From extraction and production to distribution and disposal, the impact of traditional green coffee packaging is considerable and does not align with the modern consumer expectations of today. However, with the mass quantities of coffee required for global transportation, how can the supply chain meet demand without significantly increasing its carbon footprint?

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Factors to consider when investing in hermetic coffee bags

The 2022 Australian Brewers Cup Champion and Sales Support at Bennetts Green Coffee Traders, Harry Ko, provides valuable insights into the practical considerations surrounding green coffee packaging. 

“If you’re a large coffee roaster, consider using 1,000kg bulk bags to reduce packaging resources,” he advises. “For smaller operations, opt for jute or hessian bagged coffee, as green beans maintain freshness for 2-3 months when stored properly. For micro-lots and premium coffees, I suggest you use plastic liners to prolong freshness and explore recycling options to minimise environmental impact.”

While green coffee bags offer exceptional, sustainably driven alternatives to green coffee packaging, it’s essential to consider a few extra factors. These factors include ensuring the green coffee bags provide adequate barrier protection, moisture control, durability, transportation efficiency, and end-of-life disposal considerations.

Crucial for preserving the quality and freshness of green coffee beans during storage and transportation, barrier protection is essential to protect the contents inside from exposure to oxygen, moisture, light, and pests. Therefore, ensure the sustainable packaging materials have adequate barrier properties to prevent oxidation and deterioration while allowing for proper ventilation and gas exchange to maintain bean quality.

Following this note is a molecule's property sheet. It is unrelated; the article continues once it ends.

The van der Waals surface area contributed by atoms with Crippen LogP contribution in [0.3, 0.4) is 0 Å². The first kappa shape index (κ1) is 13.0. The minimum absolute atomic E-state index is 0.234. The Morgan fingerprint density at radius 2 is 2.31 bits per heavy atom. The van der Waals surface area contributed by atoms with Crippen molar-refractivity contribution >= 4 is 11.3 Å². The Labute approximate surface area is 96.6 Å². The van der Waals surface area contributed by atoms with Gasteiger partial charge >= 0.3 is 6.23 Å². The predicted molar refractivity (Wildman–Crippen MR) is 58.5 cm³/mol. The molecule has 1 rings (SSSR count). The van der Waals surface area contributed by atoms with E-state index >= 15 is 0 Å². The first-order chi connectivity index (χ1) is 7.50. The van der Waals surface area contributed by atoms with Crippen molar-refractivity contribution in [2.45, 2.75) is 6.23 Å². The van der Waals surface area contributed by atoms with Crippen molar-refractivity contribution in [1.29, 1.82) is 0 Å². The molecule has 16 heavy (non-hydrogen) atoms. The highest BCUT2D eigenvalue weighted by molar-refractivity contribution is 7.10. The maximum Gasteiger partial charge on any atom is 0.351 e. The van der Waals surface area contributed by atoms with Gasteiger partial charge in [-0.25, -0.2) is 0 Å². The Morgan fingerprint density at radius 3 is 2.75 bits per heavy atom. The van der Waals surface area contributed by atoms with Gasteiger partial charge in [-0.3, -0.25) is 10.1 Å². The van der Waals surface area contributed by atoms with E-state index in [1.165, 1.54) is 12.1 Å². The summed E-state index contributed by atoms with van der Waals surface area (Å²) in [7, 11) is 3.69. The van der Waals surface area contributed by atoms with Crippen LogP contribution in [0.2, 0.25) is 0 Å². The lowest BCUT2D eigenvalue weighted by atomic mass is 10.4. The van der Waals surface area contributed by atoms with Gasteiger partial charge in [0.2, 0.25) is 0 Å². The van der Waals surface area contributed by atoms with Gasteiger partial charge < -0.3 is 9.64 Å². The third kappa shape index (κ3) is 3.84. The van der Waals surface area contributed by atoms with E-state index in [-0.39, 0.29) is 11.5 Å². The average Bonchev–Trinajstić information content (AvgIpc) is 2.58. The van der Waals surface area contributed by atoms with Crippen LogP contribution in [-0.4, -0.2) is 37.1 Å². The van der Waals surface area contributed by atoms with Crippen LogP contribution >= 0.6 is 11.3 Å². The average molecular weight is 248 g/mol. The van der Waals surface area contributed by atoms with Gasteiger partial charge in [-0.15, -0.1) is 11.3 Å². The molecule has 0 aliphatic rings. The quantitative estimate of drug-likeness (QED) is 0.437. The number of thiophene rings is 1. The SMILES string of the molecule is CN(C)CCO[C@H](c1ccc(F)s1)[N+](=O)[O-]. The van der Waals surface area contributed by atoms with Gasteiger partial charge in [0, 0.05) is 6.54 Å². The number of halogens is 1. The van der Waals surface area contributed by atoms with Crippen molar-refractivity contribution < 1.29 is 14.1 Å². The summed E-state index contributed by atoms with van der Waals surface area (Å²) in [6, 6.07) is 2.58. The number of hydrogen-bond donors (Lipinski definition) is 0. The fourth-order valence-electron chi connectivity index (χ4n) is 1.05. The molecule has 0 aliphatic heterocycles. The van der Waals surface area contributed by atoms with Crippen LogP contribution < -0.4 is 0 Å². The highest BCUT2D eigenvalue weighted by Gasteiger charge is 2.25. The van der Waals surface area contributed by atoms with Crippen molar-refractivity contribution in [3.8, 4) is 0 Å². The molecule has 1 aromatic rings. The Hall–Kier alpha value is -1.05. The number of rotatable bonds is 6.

As coffee producers cannot control the elements during transportation, moisture control is another crucial factor to consider when selecting hermetic coffee bags. This is especially important in humid or tropical climates, as moist weather can accelerate degradation and promote unwanted mould growth. It’s critical to select sustainable packaging materials that offer good moisture absorption to help regulate humidity levels internally. 

Last, durability is an essential key factor for ensuring the safe and efficient transportation and storage of green coffee beans. Ensure the materials used are sturdy and robust enough to withstand handling, stacking, and transportation without tearing or erupting. 

Lloyd Thom, Green Bean Buyer at Campos Coffee, underscores the importance of sturdy bulk bags for transportation efficiency. He notes that “it is critical that bulk bags are sturdy, especially around the straps used to move them, so we have to ensure that the bags being sent are of high quality.

“Otherwise, the only drawback is that they are not available in every supply chain,” he adds.  “We’ve found the benefits to be many and the drawbacks to be few, so we would love to see the majority of our coffees transported in this highly efficient way while we wait and see what new developments occur in this space.”

At MTPak Coffee, we offer a range of green coffee packaging solutions specifically designed to protect your coffee and preserve flavour while reducing your business’s carbon footprint. Our range of hermetic green coffee packaging is made using high-strength PE and boasts superior water and air properties. More so, they can keep your products fresh without the help of pesticides or insecticides for over a year.

For more information, contact our team

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Holly Szakal
Holly Szakal

Holly Szakal is a Melbourne-based copy and content writer and is deeply immersed in her city's vibrant specialty coffee culture. She infuses the rich aromas of the specialty coffee scene by delivering compelling narratives on the industry's current events.